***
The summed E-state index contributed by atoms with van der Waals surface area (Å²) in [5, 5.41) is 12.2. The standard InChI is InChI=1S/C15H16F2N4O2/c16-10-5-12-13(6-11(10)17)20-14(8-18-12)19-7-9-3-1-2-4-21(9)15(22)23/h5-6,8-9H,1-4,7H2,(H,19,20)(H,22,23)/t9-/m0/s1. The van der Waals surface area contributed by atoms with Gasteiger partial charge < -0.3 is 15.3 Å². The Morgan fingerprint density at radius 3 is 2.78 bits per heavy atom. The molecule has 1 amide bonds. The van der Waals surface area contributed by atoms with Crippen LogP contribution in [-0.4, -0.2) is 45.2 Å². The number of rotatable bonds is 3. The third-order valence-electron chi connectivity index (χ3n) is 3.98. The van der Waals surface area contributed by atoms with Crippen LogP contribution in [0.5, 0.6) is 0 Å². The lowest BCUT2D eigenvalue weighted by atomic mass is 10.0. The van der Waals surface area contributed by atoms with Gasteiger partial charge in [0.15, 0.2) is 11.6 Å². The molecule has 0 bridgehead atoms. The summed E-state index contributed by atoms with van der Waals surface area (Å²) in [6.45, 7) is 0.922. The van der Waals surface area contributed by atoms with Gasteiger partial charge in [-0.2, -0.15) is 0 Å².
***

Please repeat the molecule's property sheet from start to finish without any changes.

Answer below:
The summed E-state index contributed by atoms with van der Waals surface area (Å²) in [5, 5.41) is 12.2. The standard InChI is InChI=1S/C15H16F2N4O2/c16-10-5-12-13(6-11(10)17)20-14(8-18-12)19-7-9-3-1-2-4-21(9)15(22)23/h5-6,8-9H,1-4,7H2,(H,19,20)(H,22,23)/t9-/m0/s1. The van der Waals surface area contributed by atoms with Gasteiger partial charge < -0.3 is 15.3 Å². The Morgan fingerprint density at radius 3 is 2.78 bits per heavy atom. The molecule has 1 amide bonds. The van der Waals surface area contributed by atoms with Crippen LogP contribution in [-0.4, -0.2) is 45.2 Å². The number of rotatable bonds is 3. The third-order valence-electron chi connectivity index (χ3n) is 3.98. The van der Waals surface area contributed by atoms with Crippen LogP contribution in [0.5, 0.6) is 0 Å². The lowest BCUT2D eigenvalue weighted by atomic mass is 10.0. The van der Waals surface area contributed by atoms with Gasteiger partial charge in [0.15, 0.2) is 11.6 Å². The molecule has 0 bridgehead atoms. The summed E-state index contributed by atoms with van der Waals surface area (Å²) in [6.45, 7) is 0.922. The van der Waals surface area contributed by atoms with Gasteiger partial charge in [-0.2, -0.15) is 0 Å².